6. I’d ask the opposite question– why does Apple allow trial and demo apps in the iPhone store? After all, it’s a money losing proposition for Apple because they have to test and host free apps. The reason is that the iPhone app store is the only way (without jailbreaking) for iPhone users to get apps, so Apple really has no choice in the matter. They have to host trial and demo apps, even though it’s a money-losing proposition, because otherwise developers would find it impossible to market their apps and go elsewhere. But with Mac apps, Apple has a choice, and they’re doing the obvious thing.

  7. i think that if anything Apple could and should offer a couple of URL fields on an App’s profile:

    – [Beta Available,
    – [Free Trial Available,

    Which the app publisher could elect to set based on availability. It adds no operational overhead to Apple, and it gives software makers an option.

    I feel the reason for the double-standard isn’t so-much that iOS is a closed platform, but rather that people have been downloading Trial, Free(mium), and Beta software from the Web on Desktop operating systems since at least 1995. It’s a well-learned pattern (for better or worse), and desktop web browsers, browsable file-systems, software .pkg or .dmg files, along with package receipts in ~/Library make the whole process easy and robust. Brokering the distribution of unpaid software via yet another desktop channel would not only add overhead for Apple, but also somewhat confuse learned behaviors.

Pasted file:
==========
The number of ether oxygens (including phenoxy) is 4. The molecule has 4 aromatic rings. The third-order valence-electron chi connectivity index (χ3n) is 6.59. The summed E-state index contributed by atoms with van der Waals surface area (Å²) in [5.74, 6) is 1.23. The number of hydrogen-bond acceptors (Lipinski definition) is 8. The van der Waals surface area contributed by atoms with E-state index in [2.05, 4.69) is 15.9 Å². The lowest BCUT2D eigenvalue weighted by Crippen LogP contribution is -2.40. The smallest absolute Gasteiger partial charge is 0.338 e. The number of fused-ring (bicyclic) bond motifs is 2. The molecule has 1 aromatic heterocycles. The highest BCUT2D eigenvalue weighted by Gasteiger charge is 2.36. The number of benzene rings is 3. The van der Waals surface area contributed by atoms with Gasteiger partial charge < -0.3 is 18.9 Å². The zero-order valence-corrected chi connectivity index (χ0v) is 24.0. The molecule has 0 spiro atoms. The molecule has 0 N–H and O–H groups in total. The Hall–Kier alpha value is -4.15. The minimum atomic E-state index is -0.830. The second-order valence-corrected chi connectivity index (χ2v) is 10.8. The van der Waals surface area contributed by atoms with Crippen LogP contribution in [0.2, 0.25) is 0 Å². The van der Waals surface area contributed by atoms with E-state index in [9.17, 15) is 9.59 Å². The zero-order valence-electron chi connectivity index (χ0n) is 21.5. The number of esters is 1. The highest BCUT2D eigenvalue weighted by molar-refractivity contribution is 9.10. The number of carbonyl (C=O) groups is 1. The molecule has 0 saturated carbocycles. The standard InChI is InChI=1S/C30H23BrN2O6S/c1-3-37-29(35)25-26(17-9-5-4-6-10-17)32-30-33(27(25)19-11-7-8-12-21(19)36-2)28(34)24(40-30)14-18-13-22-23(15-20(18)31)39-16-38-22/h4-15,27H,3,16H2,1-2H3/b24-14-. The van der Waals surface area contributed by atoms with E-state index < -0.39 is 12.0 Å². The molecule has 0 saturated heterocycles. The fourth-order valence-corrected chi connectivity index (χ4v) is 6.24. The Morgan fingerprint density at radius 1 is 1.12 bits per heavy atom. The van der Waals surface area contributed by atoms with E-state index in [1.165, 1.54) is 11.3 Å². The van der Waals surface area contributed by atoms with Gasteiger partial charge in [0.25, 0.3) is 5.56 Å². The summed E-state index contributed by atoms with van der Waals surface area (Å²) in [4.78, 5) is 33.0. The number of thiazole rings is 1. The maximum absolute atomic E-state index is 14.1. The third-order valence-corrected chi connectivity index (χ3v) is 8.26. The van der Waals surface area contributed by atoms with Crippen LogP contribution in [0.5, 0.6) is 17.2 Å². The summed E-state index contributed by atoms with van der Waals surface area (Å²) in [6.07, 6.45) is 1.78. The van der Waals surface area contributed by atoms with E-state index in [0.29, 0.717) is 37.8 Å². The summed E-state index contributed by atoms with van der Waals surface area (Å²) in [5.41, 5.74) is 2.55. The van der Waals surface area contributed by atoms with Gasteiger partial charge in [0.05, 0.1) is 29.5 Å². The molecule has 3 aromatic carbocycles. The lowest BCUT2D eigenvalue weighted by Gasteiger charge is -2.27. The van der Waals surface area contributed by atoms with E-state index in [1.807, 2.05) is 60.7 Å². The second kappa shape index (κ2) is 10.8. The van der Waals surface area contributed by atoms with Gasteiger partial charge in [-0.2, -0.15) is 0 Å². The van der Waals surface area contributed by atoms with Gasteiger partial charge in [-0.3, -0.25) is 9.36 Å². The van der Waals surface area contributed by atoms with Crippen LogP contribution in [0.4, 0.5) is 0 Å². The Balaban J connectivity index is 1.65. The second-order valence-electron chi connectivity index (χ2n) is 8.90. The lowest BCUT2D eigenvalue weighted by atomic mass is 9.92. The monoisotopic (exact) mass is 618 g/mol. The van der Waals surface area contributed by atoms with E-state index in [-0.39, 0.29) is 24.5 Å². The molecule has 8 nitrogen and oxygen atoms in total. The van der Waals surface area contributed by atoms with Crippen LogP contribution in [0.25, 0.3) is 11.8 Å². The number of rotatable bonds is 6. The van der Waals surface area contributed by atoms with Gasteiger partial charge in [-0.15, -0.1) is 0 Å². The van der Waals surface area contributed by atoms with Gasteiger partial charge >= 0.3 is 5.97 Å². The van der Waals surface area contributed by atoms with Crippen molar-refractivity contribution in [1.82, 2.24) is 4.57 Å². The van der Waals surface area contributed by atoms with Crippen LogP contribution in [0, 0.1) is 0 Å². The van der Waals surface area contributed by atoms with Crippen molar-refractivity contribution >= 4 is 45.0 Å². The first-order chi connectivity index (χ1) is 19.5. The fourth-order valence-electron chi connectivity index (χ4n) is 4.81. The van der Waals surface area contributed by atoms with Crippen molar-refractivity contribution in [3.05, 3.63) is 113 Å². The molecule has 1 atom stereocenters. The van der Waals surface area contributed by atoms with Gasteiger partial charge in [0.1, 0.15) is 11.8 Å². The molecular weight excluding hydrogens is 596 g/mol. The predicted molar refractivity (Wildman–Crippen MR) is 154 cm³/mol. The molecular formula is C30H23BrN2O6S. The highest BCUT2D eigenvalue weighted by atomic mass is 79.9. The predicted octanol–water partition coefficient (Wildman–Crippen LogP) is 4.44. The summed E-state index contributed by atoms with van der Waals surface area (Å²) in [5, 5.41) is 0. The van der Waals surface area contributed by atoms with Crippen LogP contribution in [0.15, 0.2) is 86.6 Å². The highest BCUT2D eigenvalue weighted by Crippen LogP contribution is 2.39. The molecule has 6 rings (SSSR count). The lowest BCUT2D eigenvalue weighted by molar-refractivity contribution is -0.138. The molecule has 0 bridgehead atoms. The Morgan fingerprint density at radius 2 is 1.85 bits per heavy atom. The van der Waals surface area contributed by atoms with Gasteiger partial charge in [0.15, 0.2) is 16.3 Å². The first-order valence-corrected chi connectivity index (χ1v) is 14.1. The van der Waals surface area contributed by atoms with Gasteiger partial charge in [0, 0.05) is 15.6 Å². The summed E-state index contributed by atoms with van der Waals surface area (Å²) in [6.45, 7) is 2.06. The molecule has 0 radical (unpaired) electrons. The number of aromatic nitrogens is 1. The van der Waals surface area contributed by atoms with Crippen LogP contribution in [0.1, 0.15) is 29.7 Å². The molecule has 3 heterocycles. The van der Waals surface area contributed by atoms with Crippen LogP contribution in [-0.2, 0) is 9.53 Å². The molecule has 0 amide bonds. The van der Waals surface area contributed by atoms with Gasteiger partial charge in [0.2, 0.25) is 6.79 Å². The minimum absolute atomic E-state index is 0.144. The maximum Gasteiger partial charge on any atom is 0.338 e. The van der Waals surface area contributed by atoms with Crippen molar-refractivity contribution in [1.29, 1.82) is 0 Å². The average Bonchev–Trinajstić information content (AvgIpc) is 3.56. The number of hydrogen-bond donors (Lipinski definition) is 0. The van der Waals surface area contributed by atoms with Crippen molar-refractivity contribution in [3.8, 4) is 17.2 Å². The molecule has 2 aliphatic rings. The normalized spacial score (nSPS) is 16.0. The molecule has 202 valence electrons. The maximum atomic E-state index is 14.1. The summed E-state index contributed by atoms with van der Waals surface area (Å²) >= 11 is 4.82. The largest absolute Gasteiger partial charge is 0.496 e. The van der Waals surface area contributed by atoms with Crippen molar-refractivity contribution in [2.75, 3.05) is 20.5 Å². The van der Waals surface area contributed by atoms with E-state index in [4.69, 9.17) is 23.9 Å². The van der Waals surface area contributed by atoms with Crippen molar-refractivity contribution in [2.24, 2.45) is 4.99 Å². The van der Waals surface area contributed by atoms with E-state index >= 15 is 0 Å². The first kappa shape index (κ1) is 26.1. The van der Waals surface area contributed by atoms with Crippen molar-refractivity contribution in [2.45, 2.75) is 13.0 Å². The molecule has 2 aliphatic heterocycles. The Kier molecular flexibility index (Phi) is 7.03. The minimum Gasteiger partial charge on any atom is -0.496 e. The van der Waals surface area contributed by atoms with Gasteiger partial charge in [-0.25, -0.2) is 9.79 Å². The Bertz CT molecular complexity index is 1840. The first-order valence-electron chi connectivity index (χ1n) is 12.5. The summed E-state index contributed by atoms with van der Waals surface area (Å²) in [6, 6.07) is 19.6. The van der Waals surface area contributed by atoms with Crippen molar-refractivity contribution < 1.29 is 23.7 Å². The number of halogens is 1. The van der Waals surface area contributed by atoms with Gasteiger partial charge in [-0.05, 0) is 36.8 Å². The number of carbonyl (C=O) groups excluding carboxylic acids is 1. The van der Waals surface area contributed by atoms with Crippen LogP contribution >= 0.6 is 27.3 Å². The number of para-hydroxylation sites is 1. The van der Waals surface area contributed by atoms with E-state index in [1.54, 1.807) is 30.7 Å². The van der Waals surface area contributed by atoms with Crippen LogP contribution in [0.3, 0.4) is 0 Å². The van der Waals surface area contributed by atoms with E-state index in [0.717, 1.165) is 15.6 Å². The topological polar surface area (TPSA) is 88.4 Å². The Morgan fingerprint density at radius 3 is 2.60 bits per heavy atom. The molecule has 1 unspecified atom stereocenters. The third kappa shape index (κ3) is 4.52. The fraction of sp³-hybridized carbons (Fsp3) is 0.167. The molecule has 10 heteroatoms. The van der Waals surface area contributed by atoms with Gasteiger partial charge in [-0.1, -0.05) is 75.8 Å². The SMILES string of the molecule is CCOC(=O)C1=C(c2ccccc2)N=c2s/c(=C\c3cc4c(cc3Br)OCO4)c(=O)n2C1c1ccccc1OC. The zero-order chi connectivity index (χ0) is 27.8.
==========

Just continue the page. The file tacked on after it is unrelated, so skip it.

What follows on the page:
The other big difference between handheld and desktop operating systems, is that handheld devices are far more conducive to building applications that are tightly-coupled to web services, offering a model where users pay or otherwise participate in an online ecosystem thru a lightweight handheld application, often tied to handheld-specific features such as geo-location, on-the-go picture and video sharing, bar-code scanning etc. This participation subsidizes the software, and as such, warrants the distribution of the software for Free.